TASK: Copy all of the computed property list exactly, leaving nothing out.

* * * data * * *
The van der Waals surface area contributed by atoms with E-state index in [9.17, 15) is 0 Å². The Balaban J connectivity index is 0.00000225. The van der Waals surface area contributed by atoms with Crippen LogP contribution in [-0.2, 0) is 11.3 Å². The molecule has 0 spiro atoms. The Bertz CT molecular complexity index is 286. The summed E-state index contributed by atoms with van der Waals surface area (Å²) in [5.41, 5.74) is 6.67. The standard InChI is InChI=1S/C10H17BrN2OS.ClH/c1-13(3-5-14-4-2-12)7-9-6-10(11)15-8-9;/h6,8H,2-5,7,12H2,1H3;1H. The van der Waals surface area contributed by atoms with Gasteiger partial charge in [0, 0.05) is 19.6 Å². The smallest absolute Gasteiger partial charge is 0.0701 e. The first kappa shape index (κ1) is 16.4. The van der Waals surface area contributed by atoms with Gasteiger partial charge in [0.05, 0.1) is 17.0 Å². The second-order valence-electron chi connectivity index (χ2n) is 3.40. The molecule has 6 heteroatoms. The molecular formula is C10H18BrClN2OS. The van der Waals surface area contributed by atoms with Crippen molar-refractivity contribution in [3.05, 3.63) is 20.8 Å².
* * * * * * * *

The van der Waals surface area contributed by atoms with E-state index in [9.17, 15) is 0 Å². The Balaban J connectivity index is 0.00000225. The van der Waals surface area contributed by atoms with Crippen LogP contribution in [-0.2, 0) is 11.3 Å². The molecule has 0 spiro atoms. The Bertz CT molecular complexity index is 286. The summed E-state index contributed by atoms with van der Waals surface area (Å²) in [5.41, 5.74) is 6.67. The standard InChI is InChI=1S/C10H17BrN2OS.ClH/c1-13(3-5-14-4-2-12)7-9-6-10(11)15-8-9;/h6,8H,2-5,7,12H2,1H3;1H. The van der Waals surface area contributed by atoms with Gasteiger partial charge in [0, 0.05) is 19.6 Å². The smallest absolute Gasteiger partial charge is 0.0701 e. The first kappa shape index (κ1) is 16.4. The van der Waals surface area contributed by atoms with Gasteiger partial charge in [0.05, 0.1) is 17.0 Å². The second-order valence-electron chi connectivity index (χ2n) is 3.40. The molecule has 6 heteroatoms. The molecular formula is C10H18BrClN2OS. The van der Waals surface area contributed by atoms with Crippen molar-refractivity contribution in [3.05, 3.63) is 20.8 Å².